Iraqi security and intelligence officials have ruled out the emergence of a new armed group and say intelligence reports suggest that “the Owners of White Flags” are actually the Kurdish radical group Ansar Al-Islam or “the Supporters of Islam,” which settled in the villages between the mountains of Hamrin and the Iraqi-Iranian border, and Daesh militants who fled the nearby towns and cities.
“The area of Hamrin Hills is still not cleared and the villages there have not been entered by Iraqi security forces since 2003,” a military officer deployed in the area, who declined to be named, told Arab News.
“Hundreds of fighters benefit from the rigidity of the region, their knowledge of it and the difficulty of deploying regular forces there to freely move about,” he said. “Most of the rocket attacks are launched from behind the mountain.”
A military operation is being prepared by Baghdad to clear the area, military and intelligence sources told Arab News.
Earlier this week, Iraq had declared the end of the war against Daesh and the full liberation of its territories.
Ansar Al-Islam seeks to apply 7th-century Islamic rule in Iraq. Mullah Krekar, also known as Faraj Ahmad Najm Al-Deen, reportedly founded Ansar Al-Islam in 2001 with funding and logistical support from Al-Qaeda and Osama bin Laden. The group pledged allegiance to Daesh in 2014 and fought with them under their banner.
The intelligence officer told Arab News that their initial reports indicated that was not the real leader of “the Owners of the White Flags,” but a front to hide the real links and goals behind the recent attacks in the northern disputed areas.
“ is a simple person who has nothing to do with leadership and radical Islamic ideas. They (Kurdish parties) use him as a facade to hide behind the group of Ansar Al-Islam and Daesh,” a senior intelligence Iraqi officer, who declined to be named, told Arab News.
“All this (the daily attacks) aims to force Baghdad to negotiate with them (the Kurds) and allow the Kurdish forces to come back and gain control over the area again,” the officer said.
“We are totally aware of this and it’s a matter of time to end it.”

Kosovan women returned from Syria face house arrest

Updated 24 April 2019

Kosovan women returned from Syria face house arrest

  • Four alleged militants, all men, were arrested the moment they were brought to the country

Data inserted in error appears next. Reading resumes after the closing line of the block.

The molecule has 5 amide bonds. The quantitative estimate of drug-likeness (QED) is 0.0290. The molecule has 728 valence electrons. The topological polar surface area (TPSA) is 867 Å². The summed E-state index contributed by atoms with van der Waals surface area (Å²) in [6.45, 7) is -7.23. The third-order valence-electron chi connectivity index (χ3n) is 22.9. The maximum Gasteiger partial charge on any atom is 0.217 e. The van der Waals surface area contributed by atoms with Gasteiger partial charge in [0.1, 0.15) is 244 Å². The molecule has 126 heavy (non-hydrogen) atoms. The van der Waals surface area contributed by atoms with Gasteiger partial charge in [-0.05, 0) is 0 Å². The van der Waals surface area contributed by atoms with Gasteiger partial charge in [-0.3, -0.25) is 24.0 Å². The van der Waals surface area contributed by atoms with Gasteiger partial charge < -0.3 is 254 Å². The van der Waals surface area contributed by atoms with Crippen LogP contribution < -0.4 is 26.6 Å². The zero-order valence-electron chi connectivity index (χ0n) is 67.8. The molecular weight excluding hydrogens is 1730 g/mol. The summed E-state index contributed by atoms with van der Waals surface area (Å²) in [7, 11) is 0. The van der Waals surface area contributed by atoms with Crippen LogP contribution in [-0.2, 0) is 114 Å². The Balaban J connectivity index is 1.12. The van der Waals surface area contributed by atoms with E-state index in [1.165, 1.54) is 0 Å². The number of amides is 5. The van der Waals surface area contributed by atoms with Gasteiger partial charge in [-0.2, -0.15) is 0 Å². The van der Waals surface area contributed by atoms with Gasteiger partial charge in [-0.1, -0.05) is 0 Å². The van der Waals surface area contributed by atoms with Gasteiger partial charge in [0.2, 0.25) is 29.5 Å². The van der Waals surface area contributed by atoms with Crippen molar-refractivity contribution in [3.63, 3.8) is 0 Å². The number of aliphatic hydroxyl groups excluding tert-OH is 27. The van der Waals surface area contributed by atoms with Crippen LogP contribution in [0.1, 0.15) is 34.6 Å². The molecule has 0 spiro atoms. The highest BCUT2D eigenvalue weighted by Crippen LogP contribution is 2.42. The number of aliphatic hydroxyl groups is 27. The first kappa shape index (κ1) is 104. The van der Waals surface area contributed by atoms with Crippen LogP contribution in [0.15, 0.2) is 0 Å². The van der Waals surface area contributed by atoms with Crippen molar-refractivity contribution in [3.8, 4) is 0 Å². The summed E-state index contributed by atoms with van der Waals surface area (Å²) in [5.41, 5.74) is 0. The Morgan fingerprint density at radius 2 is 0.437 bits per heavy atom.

• The state prosecution said all 32 repatriated women are under investigation

PRISTINA: Kosovo prosecutors have requested the house arrest of 16 women repatriated from Syria, saying they are suspected of joining or taking part as foreign fighters there.

The women appeared on Wednesday in court in Pristina, a day after 10 other women were put under house arrest. None have been charged with a crime.

Four alleged militants, all men, were arrested the moment they were brought to the country.

The women and children were sent to the Foreign Detention Centre in the outskirts of Pristina but were freed to go home after 72 hours.

Ten women were seen entering Pristina Basic Court in a police escort on Tuesday. The court said in a statement later that they had been placed under house arrest on charges of joining foreign armed groups and terrorist groups in Syria and Iraq from 2014 to 2019.

The state prosecution said all 32 repatriated women are under investigation and more of them are expected to appear in front of judges on Wednesday. The prosecution has yet to file charges.

After the collapse of Islamic State’s self-declared caliphate in Syria and Iraq, countries around the world are wrestling with how to handle militants and their families seeking to return to their home countries.

Kosovo's population is nominally 90 percent Muslim, but the country is largely secular in outlook. More than 300 of its citizens travelled to Syria since 2012 and 70 men who fought alongside militant groups were killed.

Police said 30 Kosovan fighters, 49 women and eight children remain in the conflict zones. The government said it plans to bring back those who are still there.

International and local security agencies have previously warned of the risk posed by returning fighters. In 2015, Kosovo adopted a law making fighting in foreign conflicts punishable by up to 15 years in prison.

On Saturday, 110 Kosovar citizens — the four alleged foreign fighters, 32 women and 74 children — were returned to Kosovo with assistance from the United States, the first such move for a European country.

Authorities say there are still 87 Kosovar citizens in Syria.